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How it might work

Jackson County commissioners sanctioned a feasibility study on whether a new library would fit on the hill behind the historic courthouse. McMillan Smith and Associates concluded it would work, based on the following rough plan.

• A 20,000-square-foot addition on the back of the historic courthouse, two stories tall, with a footprint of 10,000 square feet. The old jail would be torn down. The addition would be connected to the back of the historic courthouse by an entrance atrium.

• The now-vacant historic courthouse would be renovated to function in tandem with the new library. It would house community meeting rooms and office space for library staff. The historic courtroom would be restored as an auditorium for performances, programs and meetings. Space also would be allocated for the Jackson County Historical Society, Genealogical Society and other cultural heritage groups.

• The addition would cost around $4.5 million for construction and site work. That does not include architect fees or furnishings, including books, computers and furniture for the library.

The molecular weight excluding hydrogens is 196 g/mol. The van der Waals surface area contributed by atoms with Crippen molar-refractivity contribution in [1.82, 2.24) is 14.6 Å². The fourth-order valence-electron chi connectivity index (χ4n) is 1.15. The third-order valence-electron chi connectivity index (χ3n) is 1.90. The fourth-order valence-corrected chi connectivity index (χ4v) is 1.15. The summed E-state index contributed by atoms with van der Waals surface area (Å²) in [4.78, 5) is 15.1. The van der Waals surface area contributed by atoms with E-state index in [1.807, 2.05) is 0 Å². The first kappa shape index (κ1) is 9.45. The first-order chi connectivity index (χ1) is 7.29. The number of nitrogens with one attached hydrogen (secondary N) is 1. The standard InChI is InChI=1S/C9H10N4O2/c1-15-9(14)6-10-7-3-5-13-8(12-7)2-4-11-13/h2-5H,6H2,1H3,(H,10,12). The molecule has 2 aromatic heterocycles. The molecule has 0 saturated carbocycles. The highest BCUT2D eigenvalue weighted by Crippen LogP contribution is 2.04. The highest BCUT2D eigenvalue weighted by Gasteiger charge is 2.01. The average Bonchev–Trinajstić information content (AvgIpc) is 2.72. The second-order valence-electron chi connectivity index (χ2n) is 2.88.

• The historic courthouse renovation would cost around $2.1 million, not including architect fees or environmental remediation should the removal of asbestos be required, for example.

• Architects scrounged up 125 parking spaces on the courthouse hill, but it requires tearing down the building currently occupied by the Employment Security Commission and converting the vacant lot to parking, and claiming the Jackson Transit shuttle lot for parking as well.

• The addition on the back of the courthouse won’t be visible from the base of the courthouse, if standing at the foot of the steps photographing it for instance. But as you moved further up Main Street, some of the addition could be seen.

• The addition would blend with the look of the historic courthouse without being a perfect replica. Making an addition a perfect match to the original structure is a no-no when working with historic buildings whose integrity should be preserved, said Donny Love, an historic specialist with the architect firm, McMillian Smith and Associates.

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